20 Jan

Croatia - crystal clear waters and idyllic islands

Each year, we pick 12 'Destinations to Watch' for our Travel Trends report. In this blog series ABTA staff talk through their personal highlights and experiences of the destinations they've been to. This week, we're looking at Crotia, whcih ABTA PR & Media Executive Sophie Marston visited in August 2016. 

Explore all our 12 ‘Destinations to watch’ here

Croatia is an increasingly popular destination for Brits – and it’s easy to see why. There are thousands of miles of coastline, with stunning beaches, clear water and forests.

Croatia has plenty of different areas to explore – from Italian architecture in Istria in the North, the cultural gem of the capital Zagreb or the cities of Split and Dubrovnik.

I opted for Split and Dubrovnik, and you can get between the two easily with the daily ferry service, but make sure you book in advance; if you turn up on the day and find the service sold out you’ll need to take a six-hour coach ride via Bosnia, with all the complications of passport and border control.

The cost of living in Croatia is low, meaning you get great value food, drinks and activities. But make sure you get the right currency – one friend had an unfortunate mix up between Croatian Kuna and Swedish Krona.

Dubrovnik is a must-visit for fans of Game of Thrones, you will recognise lots of the city from the show and you can walk along the famous walls.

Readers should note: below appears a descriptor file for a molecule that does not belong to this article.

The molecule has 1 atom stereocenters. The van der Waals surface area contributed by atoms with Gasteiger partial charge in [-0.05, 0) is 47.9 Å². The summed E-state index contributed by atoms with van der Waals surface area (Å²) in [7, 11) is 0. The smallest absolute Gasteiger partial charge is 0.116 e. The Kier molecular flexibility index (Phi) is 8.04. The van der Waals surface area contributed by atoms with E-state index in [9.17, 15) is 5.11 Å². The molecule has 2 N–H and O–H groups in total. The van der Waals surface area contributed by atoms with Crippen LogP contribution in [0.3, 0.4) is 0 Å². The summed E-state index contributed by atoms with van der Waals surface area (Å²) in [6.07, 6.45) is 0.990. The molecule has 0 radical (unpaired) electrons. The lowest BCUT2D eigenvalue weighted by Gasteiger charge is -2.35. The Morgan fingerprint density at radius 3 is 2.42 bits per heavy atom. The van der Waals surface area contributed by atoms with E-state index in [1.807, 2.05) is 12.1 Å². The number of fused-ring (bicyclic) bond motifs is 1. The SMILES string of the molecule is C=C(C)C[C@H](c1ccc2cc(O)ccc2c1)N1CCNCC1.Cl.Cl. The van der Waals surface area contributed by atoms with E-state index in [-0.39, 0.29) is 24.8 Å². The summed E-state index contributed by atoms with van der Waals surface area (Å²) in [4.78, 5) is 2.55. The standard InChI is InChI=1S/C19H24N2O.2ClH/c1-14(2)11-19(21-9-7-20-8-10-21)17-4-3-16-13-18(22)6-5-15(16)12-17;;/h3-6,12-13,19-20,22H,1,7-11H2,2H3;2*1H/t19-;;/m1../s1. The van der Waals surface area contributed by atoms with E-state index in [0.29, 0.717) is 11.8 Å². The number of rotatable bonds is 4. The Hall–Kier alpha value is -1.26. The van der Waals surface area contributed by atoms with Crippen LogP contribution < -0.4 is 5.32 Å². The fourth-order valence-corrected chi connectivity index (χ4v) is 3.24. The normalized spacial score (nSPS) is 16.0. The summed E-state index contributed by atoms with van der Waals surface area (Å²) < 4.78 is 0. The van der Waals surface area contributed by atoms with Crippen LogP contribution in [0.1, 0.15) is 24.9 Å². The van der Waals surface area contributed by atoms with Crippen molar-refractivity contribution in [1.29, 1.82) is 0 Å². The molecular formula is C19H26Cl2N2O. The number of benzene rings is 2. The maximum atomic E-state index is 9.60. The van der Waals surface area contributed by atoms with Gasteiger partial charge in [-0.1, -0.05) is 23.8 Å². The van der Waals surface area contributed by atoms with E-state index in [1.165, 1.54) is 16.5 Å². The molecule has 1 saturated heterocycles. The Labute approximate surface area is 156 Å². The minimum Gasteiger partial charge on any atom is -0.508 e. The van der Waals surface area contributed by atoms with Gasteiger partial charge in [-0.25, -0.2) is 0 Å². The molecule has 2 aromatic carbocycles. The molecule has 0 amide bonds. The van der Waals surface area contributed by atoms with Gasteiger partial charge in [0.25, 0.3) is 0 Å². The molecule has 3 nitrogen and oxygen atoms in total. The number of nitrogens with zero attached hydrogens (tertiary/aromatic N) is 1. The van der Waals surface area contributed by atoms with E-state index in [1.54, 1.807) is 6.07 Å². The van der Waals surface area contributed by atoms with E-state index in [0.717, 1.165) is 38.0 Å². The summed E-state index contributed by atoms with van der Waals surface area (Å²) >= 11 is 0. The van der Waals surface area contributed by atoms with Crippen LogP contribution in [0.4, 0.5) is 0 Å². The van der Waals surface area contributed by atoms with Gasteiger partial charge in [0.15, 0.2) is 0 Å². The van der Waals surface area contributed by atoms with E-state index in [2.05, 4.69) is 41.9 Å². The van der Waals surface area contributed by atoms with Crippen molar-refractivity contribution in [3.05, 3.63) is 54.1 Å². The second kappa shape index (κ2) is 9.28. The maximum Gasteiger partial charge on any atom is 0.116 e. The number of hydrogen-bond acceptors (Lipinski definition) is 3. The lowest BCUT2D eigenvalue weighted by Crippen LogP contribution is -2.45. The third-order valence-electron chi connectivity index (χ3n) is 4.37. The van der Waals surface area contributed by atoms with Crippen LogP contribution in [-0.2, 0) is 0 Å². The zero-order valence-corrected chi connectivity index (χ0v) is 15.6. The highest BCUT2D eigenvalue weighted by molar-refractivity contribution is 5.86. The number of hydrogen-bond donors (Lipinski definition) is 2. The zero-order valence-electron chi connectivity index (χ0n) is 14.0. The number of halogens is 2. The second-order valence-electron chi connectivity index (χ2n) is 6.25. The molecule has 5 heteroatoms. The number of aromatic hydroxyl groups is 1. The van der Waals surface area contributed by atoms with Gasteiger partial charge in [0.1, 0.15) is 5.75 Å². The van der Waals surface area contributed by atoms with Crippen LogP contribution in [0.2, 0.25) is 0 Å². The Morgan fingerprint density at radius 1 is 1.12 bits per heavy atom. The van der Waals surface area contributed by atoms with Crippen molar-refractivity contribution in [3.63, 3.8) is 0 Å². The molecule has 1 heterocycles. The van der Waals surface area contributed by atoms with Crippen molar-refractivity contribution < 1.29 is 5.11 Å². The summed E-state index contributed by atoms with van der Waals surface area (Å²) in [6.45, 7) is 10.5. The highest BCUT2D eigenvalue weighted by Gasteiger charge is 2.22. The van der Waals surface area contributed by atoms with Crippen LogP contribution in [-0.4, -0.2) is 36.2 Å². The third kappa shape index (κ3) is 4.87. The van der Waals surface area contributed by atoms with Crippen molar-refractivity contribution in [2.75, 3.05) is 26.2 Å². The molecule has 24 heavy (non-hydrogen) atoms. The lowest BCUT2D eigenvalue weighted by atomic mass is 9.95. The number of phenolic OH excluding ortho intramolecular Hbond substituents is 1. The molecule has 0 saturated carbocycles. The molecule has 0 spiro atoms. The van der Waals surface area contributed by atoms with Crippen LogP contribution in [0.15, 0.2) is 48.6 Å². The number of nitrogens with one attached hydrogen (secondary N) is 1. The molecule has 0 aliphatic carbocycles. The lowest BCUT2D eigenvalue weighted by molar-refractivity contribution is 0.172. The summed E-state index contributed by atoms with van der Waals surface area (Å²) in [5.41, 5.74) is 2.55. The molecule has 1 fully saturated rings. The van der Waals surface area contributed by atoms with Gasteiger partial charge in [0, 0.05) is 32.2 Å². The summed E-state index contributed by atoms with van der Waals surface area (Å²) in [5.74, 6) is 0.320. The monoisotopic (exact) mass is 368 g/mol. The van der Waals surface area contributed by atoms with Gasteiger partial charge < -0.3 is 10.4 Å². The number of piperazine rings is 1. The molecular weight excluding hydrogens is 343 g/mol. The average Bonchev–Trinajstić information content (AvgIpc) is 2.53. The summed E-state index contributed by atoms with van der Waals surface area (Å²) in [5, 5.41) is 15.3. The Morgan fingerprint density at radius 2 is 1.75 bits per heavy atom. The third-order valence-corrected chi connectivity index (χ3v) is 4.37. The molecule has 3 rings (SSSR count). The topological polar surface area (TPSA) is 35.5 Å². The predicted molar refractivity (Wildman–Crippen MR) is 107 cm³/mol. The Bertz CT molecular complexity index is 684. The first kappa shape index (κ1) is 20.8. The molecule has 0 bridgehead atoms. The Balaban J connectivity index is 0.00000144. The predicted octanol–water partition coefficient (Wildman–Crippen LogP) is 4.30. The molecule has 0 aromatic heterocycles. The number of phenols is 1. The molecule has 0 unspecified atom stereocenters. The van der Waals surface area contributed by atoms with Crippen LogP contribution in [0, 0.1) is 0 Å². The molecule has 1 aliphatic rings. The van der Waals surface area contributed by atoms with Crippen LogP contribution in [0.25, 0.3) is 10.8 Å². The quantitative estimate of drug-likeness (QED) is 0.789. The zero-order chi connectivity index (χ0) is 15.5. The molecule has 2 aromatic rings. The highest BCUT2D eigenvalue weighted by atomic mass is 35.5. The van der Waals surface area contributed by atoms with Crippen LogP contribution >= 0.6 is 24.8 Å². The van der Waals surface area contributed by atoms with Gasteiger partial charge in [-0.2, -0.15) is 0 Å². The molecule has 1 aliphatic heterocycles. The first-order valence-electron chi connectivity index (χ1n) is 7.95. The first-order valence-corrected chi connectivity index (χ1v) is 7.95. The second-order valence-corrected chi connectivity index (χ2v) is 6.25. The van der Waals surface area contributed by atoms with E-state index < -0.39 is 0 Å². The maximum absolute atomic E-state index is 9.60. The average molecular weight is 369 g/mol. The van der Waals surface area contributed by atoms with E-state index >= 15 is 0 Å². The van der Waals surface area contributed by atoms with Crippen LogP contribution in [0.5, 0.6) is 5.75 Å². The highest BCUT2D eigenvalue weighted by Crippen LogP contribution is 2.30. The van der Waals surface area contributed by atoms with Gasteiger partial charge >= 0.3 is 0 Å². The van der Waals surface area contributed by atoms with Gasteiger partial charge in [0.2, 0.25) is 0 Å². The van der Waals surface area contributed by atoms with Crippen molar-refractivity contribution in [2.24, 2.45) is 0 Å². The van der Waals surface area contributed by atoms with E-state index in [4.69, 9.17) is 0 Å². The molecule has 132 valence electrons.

Beaches and coastline

Beach lovers will be very happy in Croatia – there are plenty of amazing pebble beaches all along the coast, and easy to get to via local bus services or Uber. If you are in Dubrovnik it is definitely worth getting a boat out to St Jacobs beach - a small beach tucked into the cliffside on the other side of the harbour.

The island of Lokrum is a very quick boat ride away from Dubrovnik. The island has stunning botanical gardens, great swimming and plenty to explore and Peacocks roam around freely – well worth a visit.

Rafting in the hills

We wanted to explore more of the Croatian countryside, and decided to go on a rafting expedition. We drove about 2 hours out of the city, high up into the hills, to a bank by the Cetina River for an amazing 11km rafting trip through stunning canyons and clear waters.

Restaurants and nightlife

Both Split and Dubrovnik had a good selection of nightlife – with plenty of restaurants, bars and clubs. The famous Buza Bar in Dubrovnik is built into the Cliffside – offering stunning views out over the sea.

Anyone who is a fan of seafood will be at home in Croatia – with daily catches being served up in restaurants. The historic Italian influence on the food is obvious, but I have to say the best food I had was at a Bosnian restaurant in Dubrovnik called Taj Mahal.